Tags: Manufacturing | Asia | China | Beyond

Manufacturing in Asia: China and Beyond

Manufacturing in Asia: China and Beyond
Dmitry Kalinovsky | Dreamstime.com

By    |   Friday, 16 June 2017 03:28 PM EDT

Starting in the 1990s, America saw its first wave of outsourcing sweel. By manufacturing in Asia, business owners found that fat margins in lower cost of materials, faster turnaround times, and a looser regulatory environment than back home. China rode at the forefront of this wave, and now it is the first country that comes to mind when people think of outsourced manufacturing.

However, opportunities await the bold entrepreneur beyond China. After all, the Middle Kingdom has rapidly increasing labor costs that have forced other entrepreneurs to look elsewhere. While the world class infrastructure of China’s many ports lends it a distinct competitive advantage, there is an increasing number of manufacturing options through Asia. This article aims to explore some of them.


China has remained a smart choice for businesses to outsource their manufacturing due to its world-class shipping infrastructure and, perhaps surprising to some, its growing reputation for quality. In recent years, China has shifted its focus to restructuring toward a service-based economy, but manufacturing is the engine that will drive the economy for years to come.

In April, China saw a slow-down in the growth of their manufacturing sector, which many experts predicted. While the government attempts to slow down the overheated real estate sector without damaging the broader economy, growth in China ticked in at 6.9 percent for the first quarter of this year, with the manufacturing sector growing 7.4 percent.

But, this might not continue as the government switches its focus to other areas such as policymaker’s efforts to reduce financial risks in the economy. China’s manufacturing growth is expected to continue to slow as government officials begin a battle to cool the property sector and as the banking regulators and central bank take necessary steps to contain financial risks.

Manufacturing Beyond China

While China continues to stand out as one of the top locations for manufacturing, other countries in Asia are rising in the industry. Now known by the acronym MITI V (or The Mighty Five), Malaysia, India, Thailand, Indonesia, and Vietnam have a competitive advantage over China in the manufacturing industry – some of them doing better than others. These five countries are the most likely to join or are already among the top 15 most competitive countries in the world for manufacturing, according to Deloitte’s 2016 Global Manufacturing Competitiveness Index.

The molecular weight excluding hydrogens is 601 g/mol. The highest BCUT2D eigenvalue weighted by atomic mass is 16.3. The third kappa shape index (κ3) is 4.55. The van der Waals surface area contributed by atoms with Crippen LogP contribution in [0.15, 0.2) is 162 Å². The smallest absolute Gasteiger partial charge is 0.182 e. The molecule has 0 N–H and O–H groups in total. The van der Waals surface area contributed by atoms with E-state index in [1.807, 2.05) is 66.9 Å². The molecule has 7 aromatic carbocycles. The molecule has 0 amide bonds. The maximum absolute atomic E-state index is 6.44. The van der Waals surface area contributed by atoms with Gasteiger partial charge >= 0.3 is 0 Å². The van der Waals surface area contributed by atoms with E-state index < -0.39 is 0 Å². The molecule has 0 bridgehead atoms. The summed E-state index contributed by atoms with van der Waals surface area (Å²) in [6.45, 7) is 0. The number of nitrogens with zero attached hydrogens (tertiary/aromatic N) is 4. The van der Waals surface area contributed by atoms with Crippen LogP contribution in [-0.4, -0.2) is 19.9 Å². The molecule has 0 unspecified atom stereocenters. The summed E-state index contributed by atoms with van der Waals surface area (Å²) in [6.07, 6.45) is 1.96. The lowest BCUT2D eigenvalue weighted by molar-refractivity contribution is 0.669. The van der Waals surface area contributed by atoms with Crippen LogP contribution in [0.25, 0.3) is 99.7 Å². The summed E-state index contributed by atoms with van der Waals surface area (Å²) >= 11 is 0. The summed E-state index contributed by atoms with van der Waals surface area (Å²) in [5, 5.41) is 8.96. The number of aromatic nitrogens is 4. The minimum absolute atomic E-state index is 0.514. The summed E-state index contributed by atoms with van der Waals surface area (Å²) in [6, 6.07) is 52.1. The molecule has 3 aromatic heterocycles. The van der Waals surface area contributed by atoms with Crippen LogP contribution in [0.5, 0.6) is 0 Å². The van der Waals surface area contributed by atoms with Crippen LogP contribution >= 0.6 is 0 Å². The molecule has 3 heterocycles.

Below we further discuss a few of these countries that are showing a promising future in the manufacturing industry.


Meanwhile, in Malaysia, the manufacturing sector continues to grow. While Malaysia might not seem like a more cost-effective approach up front, when broken down, it could potentially be even cheaper than China. One main aspect of manufacturing in Malaysia that is cheaper than China is taxes. Unlike China, Malaysia does not have value-added taxes which can be at about 4 percent.

Another negative aspect of manufacturing that is seen more in China, but not in Malaysia, is a higher labor attrition rate. After the Lunar New Year, several Chinese manufacturing companies find some of their production workers not returning – they find a new job or become homesick and leave. However, in Malaysia migrant workers often came from much further away and would face a steeper adjustment if they were to just leave.